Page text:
In April 2006 Lisl Auman regained her freedom. Her long journey – from prison cell to a new life, began with a letter to Thompson after she’d read some of his work in jail. Thompson believed in Auman and devoted his own energies and resources to the campaign to have her released.
In many ways this is a fitting monument to his monumental life. It’s a shame that Gibney didn’t get a better editor, or heed advice from colleagues and friends to cut back on the ancient history and tell us more about Thompson’s last 10,000 days.
I’m no film critic so you can discount my opinions, but I’m not alone in my views.
YET WHILE THOMPSON’S later work never matched the acclaim he’d won for Hell’s Angels, Fear and Loathing in Las Vegas or his ’72 campaign coverage, Gibney’s film almost completely ignores the last two decades of the writer’s life.
Gonzo cuts directly from Thompson’s years in the late ’70s hanging out with Jimmy Buffet in Key West to his 2005 suicide at his cabin near Aspen. In doing so, Gibney skips over Thompson’s coverage of the 1982 Roxanne Pulitzer divorce trial, his years as a columnist for the San Francisco Examiner, his final gig as a columnist for ESPN.com, and his long legal crusade to free Lisa Auman, who’d been sentenced to life in prison as an accessory to a 1997 murder.
Gibney’s shortchanging of Thompson’s later career reflects the narrative of the biography (also entitled Gonzo) that Rolling Stone publisher Jann S. Wenner and Corey Seymour published last fall. Wenner’s portrayal of Thompson’s final years as a “humiliating” afterthought angered his widow, Anita, who married him in 2003 after three years as his editorial assistant.
Despite its flaws, Gibney’s film still fascinates, if only because Thompson’s larger-than-life personality was so inherently fascinating. A boring documentary about Thompson would be impossible, and as long as Gonzo remains focused on its subject — rather than indulging in romanticized ’60s nostalgia — it compels attention, even without a brain full of mescaline.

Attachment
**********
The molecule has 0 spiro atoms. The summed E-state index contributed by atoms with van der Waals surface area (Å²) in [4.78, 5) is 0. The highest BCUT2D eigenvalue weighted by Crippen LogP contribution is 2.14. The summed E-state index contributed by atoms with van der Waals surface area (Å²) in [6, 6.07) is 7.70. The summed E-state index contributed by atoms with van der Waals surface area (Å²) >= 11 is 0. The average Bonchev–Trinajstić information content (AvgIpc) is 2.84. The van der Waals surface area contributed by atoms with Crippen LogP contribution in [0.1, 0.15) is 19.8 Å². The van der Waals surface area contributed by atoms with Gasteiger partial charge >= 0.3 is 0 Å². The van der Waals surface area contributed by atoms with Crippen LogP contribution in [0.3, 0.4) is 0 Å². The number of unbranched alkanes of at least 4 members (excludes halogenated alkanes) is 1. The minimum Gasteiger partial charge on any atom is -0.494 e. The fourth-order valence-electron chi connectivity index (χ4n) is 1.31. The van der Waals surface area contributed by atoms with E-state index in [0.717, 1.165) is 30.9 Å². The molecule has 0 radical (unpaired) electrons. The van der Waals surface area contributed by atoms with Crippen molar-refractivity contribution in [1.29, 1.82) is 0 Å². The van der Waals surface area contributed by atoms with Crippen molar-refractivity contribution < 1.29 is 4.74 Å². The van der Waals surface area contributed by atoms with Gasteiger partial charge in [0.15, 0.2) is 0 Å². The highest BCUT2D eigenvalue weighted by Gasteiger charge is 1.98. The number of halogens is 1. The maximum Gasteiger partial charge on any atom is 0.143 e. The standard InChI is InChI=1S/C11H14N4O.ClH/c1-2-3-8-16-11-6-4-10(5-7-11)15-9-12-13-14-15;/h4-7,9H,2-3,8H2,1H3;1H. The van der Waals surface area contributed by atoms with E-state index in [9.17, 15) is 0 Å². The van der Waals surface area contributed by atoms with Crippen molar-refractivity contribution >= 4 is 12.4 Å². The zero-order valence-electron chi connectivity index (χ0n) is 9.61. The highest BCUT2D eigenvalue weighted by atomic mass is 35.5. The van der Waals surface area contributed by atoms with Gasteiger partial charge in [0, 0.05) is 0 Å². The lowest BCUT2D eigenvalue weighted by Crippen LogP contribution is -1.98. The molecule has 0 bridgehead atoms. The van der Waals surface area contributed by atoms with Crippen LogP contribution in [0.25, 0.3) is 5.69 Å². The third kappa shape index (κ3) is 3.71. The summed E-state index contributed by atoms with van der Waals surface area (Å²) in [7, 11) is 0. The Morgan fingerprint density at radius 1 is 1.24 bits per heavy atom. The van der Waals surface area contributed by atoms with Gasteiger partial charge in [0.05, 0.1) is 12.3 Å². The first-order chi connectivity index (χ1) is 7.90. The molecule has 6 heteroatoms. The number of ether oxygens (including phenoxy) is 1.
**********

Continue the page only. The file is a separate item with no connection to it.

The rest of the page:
Last, but not least I agree with the comments made by Thompson’s first wife and mother of their son, Juan, that it is a great shame that Thompson died when he did. I have no issue with his suicide and I know he was in terrible physical pain from back injuries. He probably had many other illnesses too (diagnosed and self-inflicted), but as you can see in Hey Rube, his take on the Bush regime, the war in Iraq and the war against the American people by their own corrupt government is sharp, funny and spot-on.
I will always regret that I was not able to read Thompson’s views about the 2008 presidential election. I believe he would have backed Barrack Obama with the same passion he displayed in endorsing George McGovern in 2002. That would have been a story that I’m sure Thompson would have covered. Jann Wenner would have been begging Thompson to go back on the campaign trail for Rolling Stone, to experience the fear and the loathing one more time.
Vale Hunter, gone, but not forgotten.
Last Post: If you’re interested in the word “gonzo”, I have done some research into its etymology, which is published online. It’s a story with a vague beginning, not much of an end, but an interesting middle.
What is gonzo? The etymology of an urban legend [Hirst 2004]
PS (again): Gonzo may get a cinema release, or be available on DVD shortly. In the meantime if you need a fix of Hunter and can’t wait, I recommend Buy the ticket, take the ride.